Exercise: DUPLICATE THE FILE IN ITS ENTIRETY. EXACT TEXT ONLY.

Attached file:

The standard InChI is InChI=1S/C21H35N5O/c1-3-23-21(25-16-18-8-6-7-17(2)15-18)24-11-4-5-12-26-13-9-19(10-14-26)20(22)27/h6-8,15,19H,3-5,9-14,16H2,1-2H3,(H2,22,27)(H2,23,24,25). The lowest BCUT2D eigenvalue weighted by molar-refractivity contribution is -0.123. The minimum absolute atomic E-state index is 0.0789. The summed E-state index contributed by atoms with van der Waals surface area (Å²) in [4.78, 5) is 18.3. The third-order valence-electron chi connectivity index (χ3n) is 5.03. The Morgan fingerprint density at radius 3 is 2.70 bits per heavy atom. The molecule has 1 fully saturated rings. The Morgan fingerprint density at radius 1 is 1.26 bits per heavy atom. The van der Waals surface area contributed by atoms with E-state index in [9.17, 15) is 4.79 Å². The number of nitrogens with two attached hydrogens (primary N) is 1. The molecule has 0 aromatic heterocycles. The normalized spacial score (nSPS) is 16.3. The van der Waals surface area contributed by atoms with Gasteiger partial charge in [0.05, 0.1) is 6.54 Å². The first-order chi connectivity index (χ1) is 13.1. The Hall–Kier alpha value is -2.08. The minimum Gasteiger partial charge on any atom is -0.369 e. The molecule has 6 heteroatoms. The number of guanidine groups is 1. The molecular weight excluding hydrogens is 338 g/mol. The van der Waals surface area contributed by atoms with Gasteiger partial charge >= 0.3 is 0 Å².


The standard InChI is InChI=1S/C21H35N5O/c1-3-23-21(25-16-18-8-6-7-17(2)15-18)24-11-4-5-12-26-13-9-19(10-14-26)20(22)27/h6-8,15,19H,3-5,9-14,16H2,1-2H3,(H2,22,27)(H2,23,24,25). The lowest BCUT2D eigenvalue weighted by molar-refractivity contribution is -0.123. The minimum absolute atomic E-state index is 0.0789. The summed E-state index contributed by atoms with van der Waals surface area (Å²) in [4.78, 5) is 18.3. The third-order valence-electron chi connectivity index (χ3n) is 5.03. The Morgan fingerprint density at radius 3 is 2.70 bits per heavy atom. The molecule has 1 fully saturated rings. The Morgan fingerprint density at radius 1 is 1.26 bits per heavy atom. The van der Waals surface area contributed by atoms with E-state index in [9.17, 15) is 4.79 Å². The number of nitrogens with two attached hydrogens (primary N) is 1. The molecule has 0 aromatic heterocycles. The normalized spacial score (nSPS) is 16.3. The van der Waals surface area contributed by atoms with Gasteiger partial charge in [0.05, 0.1) is 6.54 Å². The first-order chi connectivity index (χ1) is 13.1. The Hall–Kier alpha value is -2.08. The minimum Gasteiger partial charge on any atom is -0.369 e. The molecule has 6 heteroatoms. The number of guanidine groups is 1. The molecular weight excluding hydrogens is 338 g/mol. The van der Waals surface area contributed by atoms with Gasteiger partial charge >= 0.3 is 0 Å².